But they called Him the “Son of David.” Why? Well, the title itself should indicate to the reader that kingship is being stressed. After all, David was the king, and a son of David is the heir to the throne. It is another, and more direct reference to the Messiahship of Jesus. But why should the blind men call Him “Son of David”? The answer to that will call for some study on the prevailing understanding of what the King, the promised Messiah, would be doing. Here you will need to go back into the Old Testament to look us some Messianic prophecies; to find them you may need to look in your dictionaries or theology books under “Messiah” or the like to see this. A good commentary on the Bible would also direct you to the appropriate passages.
Two Old Testament passages come to the fore. In Isaiah 35 we have a song of the joy of the redeemed when the LORD finally redeems Israel and brings in the reign of the Messiah:
1 The desert and the parched land will be glad;
the wilderness will rejoice and blossom.
2 Like the crocus, it will burst into bloom;
it will rejoice greatly and shout for joy.
The glory of Lebanon will be given to it,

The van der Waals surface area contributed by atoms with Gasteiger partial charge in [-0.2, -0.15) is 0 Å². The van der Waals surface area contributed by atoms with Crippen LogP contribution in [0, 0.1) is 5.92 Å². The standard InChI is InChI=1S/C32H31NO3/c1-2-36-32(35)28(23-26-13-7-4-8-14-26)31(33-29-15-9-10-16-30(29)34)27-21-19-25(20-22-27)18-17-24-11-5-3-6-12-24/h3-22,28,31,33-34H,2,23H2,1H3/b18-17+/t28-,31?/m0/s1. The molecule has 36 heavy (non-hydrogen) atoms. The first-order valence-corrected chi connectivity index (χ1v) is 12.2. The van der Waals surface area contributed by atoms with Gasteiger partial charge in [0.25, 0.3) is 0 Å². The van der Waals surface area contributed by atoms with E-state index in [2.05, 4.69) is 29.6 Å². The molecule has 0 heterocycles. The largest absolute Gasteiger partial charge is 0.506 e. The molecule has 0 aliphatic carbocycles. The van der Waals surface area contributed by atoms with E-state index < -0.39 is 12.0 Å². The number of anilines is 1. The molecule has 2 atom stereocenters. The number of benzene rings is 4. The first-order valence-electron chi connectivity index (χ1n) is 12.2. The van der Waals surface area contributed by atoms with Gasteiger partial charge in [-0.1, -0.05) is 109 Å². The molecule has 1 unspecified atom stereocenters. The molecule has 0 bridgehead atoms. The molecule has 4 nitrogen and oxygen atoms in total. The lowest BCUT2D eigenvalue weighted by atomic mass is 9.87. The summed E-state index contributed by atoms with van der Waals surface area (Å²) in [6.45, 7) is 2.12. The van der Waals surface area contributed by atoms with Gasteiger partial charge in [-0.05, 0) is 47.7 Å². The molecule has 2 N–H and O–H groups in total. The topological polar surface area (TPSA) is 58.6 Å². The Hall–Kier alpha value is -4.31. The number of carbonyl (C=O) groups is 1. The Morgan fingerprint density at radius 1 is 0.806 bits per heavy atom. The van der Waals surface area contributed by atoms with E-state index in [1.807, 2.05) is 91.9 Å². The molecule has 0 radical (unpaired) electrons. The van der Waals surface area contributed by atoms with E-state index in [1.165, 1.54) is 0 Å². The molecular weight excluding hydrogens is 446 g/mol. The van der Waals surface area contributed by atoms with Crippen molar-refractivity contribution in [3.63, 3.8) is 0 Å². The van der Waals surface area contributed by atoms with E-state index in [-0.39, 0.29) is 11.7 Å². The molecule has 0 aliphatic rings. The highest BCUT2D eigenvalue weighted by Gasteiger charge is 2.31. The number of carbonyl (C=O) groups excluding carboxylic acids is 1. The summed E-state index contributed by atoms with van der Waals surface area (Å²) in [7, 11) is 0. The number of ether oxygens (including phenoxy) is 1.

the splendor of Carmel and Sharon;
they will see the glory of the LORD,
the splendor of our God.
5 Then will the eyes of the blind be opened
and the ears of the deaf unstopped.
6 Then will the lame leap like a deer,
and the mute tongue shout for joy.
Water will gush forth in the wilderness
and streams in the desert.
7 The burning sand will become a pool,
the thirsty ground bubbling springs.
In the haunts where jackals once lay,
grass and reeds and papyrus will grow.
The passage goes on to declare that there will be a highway in the land, on which the redeemed may walk. The ransomed of the LORD will return to Zion with singing, and everlasting joy will crown their heads. The song is clearly for the Messianic age that the nation was anticipating.
It is interesting to note that in Matthew 9:32 immediately after the healing of the blind man Jesus healed a man who was mute. He who had been mute, spoke.
The connection of these miraculous events of the so-called Messianic or golden age to come with the personal Messiah was prophesied in Isaiah 61:
1 The Spirit of the Sovereign LORD is on me,